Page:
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SEA LEVEL RISE AND ITS ECONOMIC EFFECTS ON NAVAL INSTALLATIONS
Schedel, Angela Luzier
Baecher, Gregory B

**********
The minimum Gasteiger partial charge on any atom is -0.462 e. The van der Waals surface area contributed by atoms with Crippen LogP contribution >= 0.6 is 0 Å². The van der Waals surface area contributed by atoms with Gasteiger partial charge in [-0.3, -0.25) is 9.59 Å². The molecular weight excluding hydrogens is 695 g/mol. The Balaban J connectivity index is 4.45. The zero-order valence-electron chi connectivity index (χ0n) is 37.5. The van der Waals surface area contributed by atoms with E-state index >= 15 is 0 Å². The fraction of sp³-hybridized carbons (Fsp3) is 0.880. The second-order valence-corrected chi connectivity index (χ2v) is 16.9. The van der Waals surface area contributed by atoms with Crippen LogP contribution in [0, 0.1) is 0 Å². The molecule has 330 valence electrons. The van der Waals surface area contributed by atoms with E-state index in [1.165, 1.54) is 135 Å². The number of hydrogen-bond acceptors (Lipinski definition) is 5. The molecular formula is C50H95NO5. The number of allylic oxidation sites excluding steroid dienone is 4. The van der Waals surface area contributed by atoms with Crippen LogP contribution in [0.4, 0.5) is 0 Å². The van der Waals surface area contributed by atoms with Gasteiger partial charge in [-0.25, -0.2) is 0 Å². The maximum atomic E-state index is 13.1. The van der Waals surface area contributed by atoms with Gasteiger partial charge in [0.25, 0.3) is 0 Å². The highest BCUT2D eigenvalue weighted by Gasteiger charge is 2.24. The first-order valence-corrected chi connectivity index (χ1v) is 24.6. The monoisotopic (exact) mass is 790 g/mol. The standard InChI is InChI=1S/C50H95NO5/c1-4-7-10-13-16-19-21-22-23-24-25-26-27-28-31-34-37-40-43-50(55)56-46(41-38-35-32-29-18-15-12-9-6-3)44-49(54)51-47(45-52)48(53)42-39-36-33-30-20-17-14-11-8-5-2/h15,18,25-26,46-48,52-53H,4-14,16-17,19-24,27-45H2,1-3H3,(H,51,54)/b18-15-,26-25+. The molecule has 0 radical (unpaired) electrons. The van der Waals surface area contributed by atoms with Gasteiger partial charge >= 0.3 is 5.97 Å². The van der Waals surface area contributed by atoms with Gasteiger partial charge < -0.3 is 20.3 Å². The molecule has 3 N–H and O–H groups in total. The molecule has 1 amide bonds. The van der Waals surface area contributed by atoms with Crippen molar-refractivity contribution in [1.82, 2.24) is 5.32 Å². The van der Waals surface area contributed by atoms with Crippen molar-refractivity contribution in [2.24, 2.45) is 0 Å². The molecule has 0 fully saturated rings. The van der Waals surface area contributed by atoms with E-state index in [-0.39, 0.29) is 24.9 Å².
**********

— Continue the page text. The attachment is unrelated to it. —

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Global sea level is rising. Coastal lands are at risk from eventual inundation, property loss and economic devaluation. The threat is impending but not rapidly approaching. With sea level rise projections ranging from 0.1 meters to 2 meters by the year 2100, there are concerns but little action being taken to adapt and prepare. Given the potential economic impact of future flood events, it appears that many government agencies and municipalities are not taking enough action to prevent the threat of sea level rise. Due to its large footprint of real estate within the coastal zone worldwide, one of the largest organizations threatened directly by sea level rise is the U.S. Navy. Adapting to sea level rise will require strategic planning and policy changes in order to prevent the encroaching sea from limiting naval operations and threatening national security. This study provides a tool to aid Navy decision makers in Implementing Sea Level Adaptation (ISLA). The ISLA tool applies the methodology of decision trees and Expected Monetary Value (EMV), using probability to estimate the cost of potential flood damage and compare this cost to adaptation measures. The goal of this research is for ISLA to empower decision makers to evaluate various adaptation investments related to sea level rise. A case study is used to illustrate the practical application of ISLA. The case study focuses on when to implement a variety of adaptation measures to one asset at the naval base at Norfolk, Virginia. However, its method can be applied to any asset in any location. It is not limited to only military bases. ISLA incorporates a unique method for analyzing the implementation of adaptation measures to combat future coastal flooding which will be worsened by sea level rise. It is unique in its use of decision tree theory to combine the probability of future flood events with the estimated cost of flood damage. This economic valuation using Expected Monetary Value allows for comparison of a variety of adaptation measures over time. The projections of future flood damage costs linked to adaptation allows the decision maker to determine which adaptation measures are economically advantageous to implement and when to implement them.